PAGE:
The Barnes & Noble Review
Armed with information gleaned from newly opened archives, popular historian Michael Beschloss has penned a fascinating look at how Franklin D. Roosevelt arrived at, and Harry Truman instituted, a plan for the reconstruction of postwar Germany.
Bechloss breathes new life into this well-known history. He shows how Roosevelt evolved from embracing the Morgenthau Plan, which called for the reduction of Germany to a pastoral country devoid of industry, to accepting British prime minister Winston Churchill's desire for a revived but divided Germany. He also provides fascinating insight into Roosevelt's style, depicting the ever-astute president playing members of his cabinet against one another as they presented various visions of a post-Hitler Germany.
Beschloss recounts the conferences of the Big Three -- Roosevelt, Churchill, and Soviet premier Josef Stalin -- revealing how these leaders used the German question in their maneuvering for power in the postwar world. He also shows that after FDR's death, Truman assumed the presidency with little knowledge of the issue, because FDR had kept him at arm's length through the great deliberations. Nevertheless, Truman was able to successfully assert his authority at the Potsdam Conference because he was the only world leader whose nation possessed an atomic bomb.
Beschloss has given us an enthralling work that illuminates this amazing period of history. With keen observation and graceful prose, he shows how FDR and Truman made it possible for Germany to rise from the ashes and become a peaceful and democratic country. Glenn Speer
Beschloss provides an engaging, if not revelatory, narrative of key events leading up to the conferences at Yalta (Roosevelt, Churchill, Stalin) and Potsdam (Truman, Churchill, Stalin) and the Allies' decisions about how to prevent future aggression by post-WWII Germany. In his preface, Beschloss makes much of the fact that this study draws on newly released documents from the former Soviet Union, the FBI and private archives. But Beschloss has unearthed nothing to change accepted views of how FDR developed and then began to implement his vision for postwar Germany. The tales Beschloss gathers here are no different from those already told in such books as Eric Larrabee's Commander-in-Chief: Franklin Delano Roosevelt, His Lieutenants and Their War (1987) and Henry Morgenthau III's Mostly Morgenthaus: A Family History (1991). With reference to the latter volume, one of Beschloss's major subplots traces Treasury Secretary Henry Morgenthau Jr.'s efforts to interest FDR in a draconian, retributive plan (the "Morgenthau Plan") to destroy what little might remain of Germany's infrastructure after the war. Wisely, FDR demurred. Although breaking no new ground, this book by noted presidential historian Beschloss (who has published a trilogy on Lyndon Johnson's White House tapes) will fill the bill for those who need a readable account of how American officials and their Allied counterparts came to draw the map of postwar Europe. Copyright 2002 Cahners Business Information.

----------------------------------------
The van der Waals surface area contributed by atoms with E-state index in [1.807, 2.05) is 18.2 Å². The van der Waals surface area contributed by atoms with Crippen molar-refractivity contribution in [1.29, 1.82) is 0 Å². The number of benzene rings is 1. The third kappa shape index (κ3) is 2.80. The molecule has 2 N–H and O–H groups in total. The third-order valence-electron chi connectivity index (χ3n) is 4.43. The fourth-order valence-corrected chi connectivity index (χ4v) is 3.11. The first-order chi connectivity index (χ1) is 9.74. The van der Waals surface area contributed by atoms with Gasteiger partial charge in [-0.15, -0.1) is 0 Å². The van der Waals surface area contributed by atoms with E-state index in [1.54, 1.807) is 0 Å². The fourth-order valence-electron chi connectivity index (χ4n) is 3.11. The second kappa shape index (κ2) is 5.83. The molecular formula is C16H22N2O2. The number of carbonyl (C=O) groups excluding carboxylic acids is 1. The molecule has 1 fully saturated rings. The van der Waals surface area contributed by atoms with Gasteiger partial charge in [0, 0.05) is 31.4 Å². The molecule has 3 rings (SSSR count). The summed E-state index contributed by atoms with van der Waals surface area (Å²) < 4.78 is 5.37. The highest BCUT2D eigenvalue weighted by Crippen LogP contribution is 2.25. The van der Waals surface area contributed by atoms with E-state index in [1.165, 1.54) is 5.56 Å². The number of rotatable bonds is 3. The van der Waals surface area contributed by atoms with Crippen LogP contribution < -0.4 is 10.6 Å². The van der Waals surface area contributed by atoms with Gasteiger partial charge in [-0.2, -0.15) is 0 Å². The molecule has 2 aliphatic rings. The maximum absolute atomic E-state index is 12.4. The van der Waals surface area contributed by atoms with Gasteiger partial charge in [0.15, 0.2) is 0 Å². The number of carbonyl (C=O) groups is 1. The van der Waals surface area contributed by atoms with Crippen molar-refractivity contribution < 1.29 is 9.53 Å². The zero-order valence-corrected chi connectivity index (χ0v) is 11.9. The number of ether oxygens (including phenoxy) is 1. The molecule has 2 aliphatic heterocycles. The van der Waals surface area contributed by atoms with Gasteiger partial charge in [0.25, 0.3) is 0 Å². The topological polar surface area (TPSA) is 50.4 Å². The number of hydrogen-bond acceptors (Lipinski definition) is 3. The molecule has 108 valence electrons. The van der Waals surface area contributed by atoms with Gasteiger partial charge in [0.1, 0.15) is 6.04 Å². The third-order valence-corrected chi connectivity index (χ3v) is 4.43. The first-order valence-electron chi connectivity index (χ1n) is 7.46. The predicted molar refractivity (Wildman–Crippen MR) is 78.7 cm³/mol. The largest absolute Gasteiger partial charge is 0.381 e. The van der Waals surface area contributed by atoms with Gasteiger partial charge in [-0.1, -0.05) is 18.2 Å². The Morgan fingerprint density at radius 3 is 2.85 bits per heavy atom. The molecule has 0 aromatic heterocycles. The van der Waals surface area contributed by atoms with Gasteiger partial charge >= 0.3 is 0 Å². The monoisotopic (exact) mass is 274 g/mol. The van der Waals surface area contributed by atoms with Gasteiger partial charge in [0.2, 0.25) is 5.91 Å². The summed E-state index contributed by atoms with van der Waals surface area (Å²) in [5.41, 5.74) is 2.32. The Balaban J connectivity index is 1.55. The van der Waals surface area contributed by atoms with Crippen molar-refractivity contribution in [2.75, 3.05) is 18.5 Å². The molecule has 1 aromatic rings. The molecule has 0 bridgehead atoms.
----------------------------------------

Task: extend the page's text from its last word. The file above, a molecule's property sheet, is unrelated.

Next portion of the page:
World War II is the most intensively studied conflict in history, and nearly 60 years after its end, fresh information is still emerging. Beschloss' account of U.S. policy toward Germany during the war integrates new archival research to place some of the war's crucial actors and events in illuminating new perspective. In particular, Beschloss's account of the relationship between Treasury Secretary Henry Morgenthau and the president he served for 12 years leads to surprising and disquieting insights into Franklin Roosevelt's failure to publicize much less to obstruct the Holocaust. John McCloy emerges from these pages with a reputation considerably enhanced. Often singled out as the official responsible for blocking proposals to bomb Auschwitz or its feeder railroads, McCloy is shown here to have acted under direct and specific orders from Roosevelt a source he loyally concealed for decades after the war. Beschloss' sensitive portrayal of the difficulties of assimilated, educated Jews such as Morgenthau with a political culture still strongly influenced by antisemitism is both disturbing and moving. Some of the material he handles is radioactive, such as antisemitic comments from Roosevelt and Harry Truman against the background of the Holocaust, yet Beschloss neither palliates evil nor imposes the standards of the present on the past.
Beschloss draws on newly opened archives to show how Roosevelt and Truman decided Germany's fate. Copyright 2002 Cahners Business Information.